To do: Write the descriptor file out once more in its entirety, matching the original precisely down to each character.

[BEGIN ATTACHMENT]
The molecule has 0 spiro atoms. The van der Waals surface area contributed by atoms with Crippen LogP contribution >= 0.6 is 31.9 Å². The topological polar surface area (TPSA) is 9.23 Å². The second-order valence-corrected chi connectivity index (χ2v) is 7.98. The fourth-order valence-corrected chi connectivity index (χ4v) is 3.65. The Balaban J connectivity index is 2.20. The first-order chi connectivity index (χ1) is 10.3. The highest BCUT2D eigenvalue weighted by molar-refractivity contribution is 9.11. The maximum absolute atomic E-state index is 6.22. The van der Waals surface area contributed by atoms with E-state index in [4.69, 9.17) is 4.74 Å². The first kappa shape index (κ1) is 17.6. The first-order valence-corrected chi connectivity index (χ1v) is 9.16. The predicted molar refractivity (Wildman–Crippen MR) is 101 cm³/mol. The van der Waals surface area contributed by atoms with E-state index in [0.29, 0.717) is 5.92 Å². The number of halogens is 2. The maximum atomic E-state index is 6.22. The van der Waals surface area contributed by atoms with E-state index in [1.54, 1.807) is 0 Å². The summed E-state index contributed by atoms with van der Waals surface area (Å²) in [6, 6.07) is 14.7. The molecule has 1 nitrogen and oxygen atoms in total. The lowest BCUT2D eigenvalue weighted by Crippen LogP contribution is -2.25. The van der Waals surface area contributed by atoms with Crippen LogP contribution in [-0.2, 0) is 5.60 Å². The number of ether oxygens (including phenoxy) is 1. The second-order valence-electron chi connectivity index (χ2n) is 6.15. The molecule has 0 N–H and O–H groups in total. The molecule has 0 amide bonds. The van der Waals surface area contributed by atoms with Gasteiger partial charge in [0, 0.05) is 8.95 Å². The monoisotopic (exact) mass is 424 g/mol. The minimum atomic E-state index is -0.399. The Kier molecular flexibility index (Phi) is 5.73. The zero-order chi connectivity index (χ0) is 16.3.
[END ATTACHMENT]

The molecule has 0 spiro atoms. The van der Waals surface area contributed by atoms with Crippen LogP contribution >= 0.6 is 31.9 Å². The topological polar surface area (TPSA) is 9.23 Å². The second-order valence-corrected chi connectivity index (χ2v) is 7.98. The fourth-order valence-corrected chi connectivity index (χ4v) is 3.65. The Balaban J connectivity index is 2.20. The first-order chi connectivity index (χ1) is 10.3. The highest BCUT2D eigenvalue weighted by molar-refractivity contribution is 9.11. The maximum absolute atomic E-state index is 6.22. The van der Waals surface area contributed by atoms with E-state index in [4.69, 9.17) is 4.74 Å². The first kappa shape index (κ1) is 17.6. The first-order valence-corrected chi connectivity index (χ1v) is 9.16. The predicted molar refractivity (Wildman–Crippen MR) is 101 cm³/mol. The van der Waals surface area contributed by atoms with E-state index in [0.29, 0.717) is 5.92 Å². The number of halogens is 2. The maximum atomic E-state index is 6.22. The van der Waals surface area contributed by atoms with E-state index in [1.54, 1.807) is 0 Å². The summed E-state index contributed by atoms with van der Waals surface area (Å²) in [6, 6.07) is 14.7. The molecule has 1 nitrogen and oxygen atoms in total. The lowest BCUT2D eigenvalue weighted by Crippen LogP contribution is -2.25. The van der Waals surface area contributed by atoms with Crippen LogP contribution in [-0.2, 0) is 5.60 Å². The number of ether oxygens (including phenoxy) is 1. The second-order valence-electron chi connectivity index (χ2n) is 6.15. The molecule has 0 N–H and O–H groups in total. The molecule has 0 amide bonds. The van der Waals surface area contributed by atoms with Gasteiger partial charge in [0, 0.05) is 8.95 Å². The monoisotopic (exact) mass is 424 g/mol. The minimum atomic E-state index is -0.399. The Kier molecular flexibility index (Phi) is 5.73. The zero-order chi connectivity index (χ0) is 16.3.